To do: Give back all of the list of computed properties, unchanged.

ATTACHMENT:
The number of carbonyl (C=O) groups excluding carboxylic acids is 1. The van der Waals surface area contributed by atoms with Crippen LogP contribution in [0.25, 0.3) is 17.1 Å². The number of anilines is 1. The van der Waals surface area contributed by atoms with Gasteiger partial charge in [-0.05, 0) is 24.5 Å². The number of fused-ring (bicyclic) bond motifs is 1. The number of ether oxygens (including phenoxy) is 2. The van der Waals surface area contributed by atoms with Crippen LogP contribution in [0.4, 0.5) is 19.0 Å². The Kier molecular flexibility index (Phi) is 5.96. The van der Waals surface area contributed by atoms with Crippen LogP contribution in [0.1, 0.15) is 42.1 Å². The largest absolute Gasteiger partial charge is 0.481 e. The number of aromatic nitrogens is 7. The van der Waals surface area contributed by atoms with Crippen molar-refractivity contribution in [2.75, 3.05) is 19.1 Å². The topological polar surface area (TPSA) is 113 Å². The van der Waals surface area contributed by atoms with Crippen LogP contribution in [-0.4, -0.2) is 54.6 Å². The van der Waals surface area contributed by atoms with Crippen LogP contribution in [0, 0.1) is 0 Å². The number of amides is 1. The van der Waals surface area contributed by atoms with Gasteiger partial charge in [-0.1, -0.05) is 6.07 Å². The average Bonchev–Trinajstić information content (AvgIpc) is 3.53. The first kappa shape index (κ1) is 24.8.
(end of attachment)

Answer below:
The number of carbonyl (C=O) groups excluding carboxylic acids is 1. The van der Waals surface area contributed by atoms with Crippen LogP contribution in [0.25, 0.3) is 17.1 Å². The number of anilines is 1. The van der Waals surface area contributed by atoms with Gasteiger partial charge in [-0.05, 0) is 24.5 Å². The number of fused-ring (bicyclic) bond motifs is 1. The number of ether oxygens (including phenoxy) is 2. The van der Waals surface area contributed by atoms with Crippen LogP contribution in [0.4, 0.5) is 19.0 Å². The Kier molecular flexibility index (Phi) is 5.96. The van der Waals surface area contributed by atoms with Crippen LogP contribution in [0.1, 0.15) is 42.1 Å². The largest absolute Gasteiger partial charge is 0.481 e. The number of aromatic nitrogens is 7. The van der Waals surface area contributed by atoms with Crippen molar-refractivity contribution in [2.75, 3.05) is 19.1 Å². The topological polar surface area (TPSA) is 113 Å². The van der Waals surface area contributed by atoms with Crippen LogP contribution in [-0.4, -0.2) is 54.6 Å². The van der Waals surface area contributed by atoms with Crippen LogP contribution in [0, 0.1) is 0 Å². The number of amides is 1. The van der Waals surface area contributed by atoms with Gasteiger partial charge in [-0.1, -0.05) is 6.07 Å². The average Bonchev–Trinajstić information content (AvgIpc) is 3.53. The first kappa shape index (κ1) is 24.8.